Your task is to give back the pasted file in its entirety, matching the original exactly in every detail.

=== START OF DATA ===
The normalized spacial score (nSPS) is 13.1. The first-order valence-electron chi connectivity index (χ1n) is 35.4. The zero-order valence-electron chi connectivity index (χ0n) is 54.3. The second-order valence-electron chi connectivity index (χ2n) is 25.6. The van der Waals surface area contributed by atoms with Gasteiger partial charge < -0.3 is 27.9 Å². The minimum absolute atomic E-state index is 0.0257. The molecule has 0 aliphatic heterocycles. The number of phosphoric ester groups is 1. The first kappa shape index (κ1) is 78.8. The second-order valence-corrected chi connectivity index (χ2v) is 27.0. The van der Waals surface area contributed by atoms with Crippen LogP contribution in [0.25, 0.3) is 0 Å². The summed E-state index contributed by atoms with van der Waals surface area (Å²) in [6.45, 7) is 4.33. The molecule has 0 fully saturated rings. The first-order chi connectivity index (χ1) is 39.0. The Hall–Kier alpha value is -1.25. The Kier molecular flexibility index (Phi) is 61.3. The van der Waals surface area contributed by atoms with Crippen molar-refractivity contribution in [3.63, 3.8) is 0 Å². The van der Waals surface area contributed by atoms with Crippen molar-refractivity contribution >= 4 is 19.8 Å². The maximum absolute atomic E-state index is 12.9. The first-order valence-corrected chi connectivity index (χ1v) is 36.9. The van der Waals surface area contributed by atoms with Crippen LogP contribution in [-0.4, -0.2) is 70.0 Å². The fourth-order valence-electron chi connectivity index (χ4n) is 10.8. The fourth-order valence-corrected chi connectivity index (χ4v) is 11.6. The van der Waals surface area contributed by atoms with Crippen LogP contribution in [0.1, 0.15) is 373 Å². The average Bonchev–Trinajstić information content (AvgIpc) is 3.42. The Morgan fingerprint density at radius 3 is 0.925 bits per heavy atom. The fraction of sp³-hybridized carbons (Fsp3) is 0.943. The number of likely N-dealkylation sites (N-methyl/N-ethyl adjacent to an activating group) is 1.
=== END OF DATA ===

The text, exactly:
The normalized spacial score (nSPS) is 13.1. The first-order valence-electron chi connectivity index (χ1n) is 35.4. The zero-order valence-electron chi connectivity index (χ0n) is 54.3. The second-order valence-electron chi connectivity index (χ2n) is 25.6. The van der Waals surface area contributed by atoms with Gasteiger partial charge < -0.3 is 27.9 Å². The minimum absolute atomic E-state index is 0.0257. The molecule has 0 aliphatic heterocycles. The number of phosphoric ester groups is 1. The first kappa shape index (κ1) is 78.8. The second-order valence-corrected chi connectivity index (χ2v) is 27.0. The van der Waals surface area contributed by atoms with Crippen LogP contribution in [0.25, 0.3) is 0 Å². The summed E-state index contributed by atoms with van der Waals surface area (Å²) in [6.45, 7) is 4.33. The molecule has 0 fully saturated rings. The first-order chi connectivity index (χ1) is 39.0. The Hall–Kier alpha value is -1.25. The Kier molecular flexibility index (Phi) is 61.3. The van der Waals surface area contributed by atoms with Crippen molar-refractivity contribution in [3.63, 3.8) is 0 Å². The van der Waals surface area contributed by atoms with Crippen molar-refractivity contribution >= 4 is 19.8 Å². The maximum absolute atomic E-state index is 12.9. The first-order valence-corrected chi connectivity index (χ1v) is 36.9. The van der Waals surface area contributed by atoms with Crippen LogP contribution in [-0.4, -0.2) is 70.0 Å². The fourth-order valence-electron chi connectivity index (χ4n) is 10.8. The fourth-order valence-corrected chi connectivity index (χ4v) is 11.6. The van der Waals surface area contributed by atoms with Crippen LogP contribution in [0.1, 0.15) is 373 Å². The average Bonchev–Trinajstić information content (AvgIpc) is 3.42. The Morgan fingerprint density at radius 3 is 0.925 bits per heavy atom. The fraction of sp³-hybridized carbons (Fsp3) is 0.943. The number of likely N-dealkylation sites (N-methyl/N-ethyl adjacent to an activating group) is 1.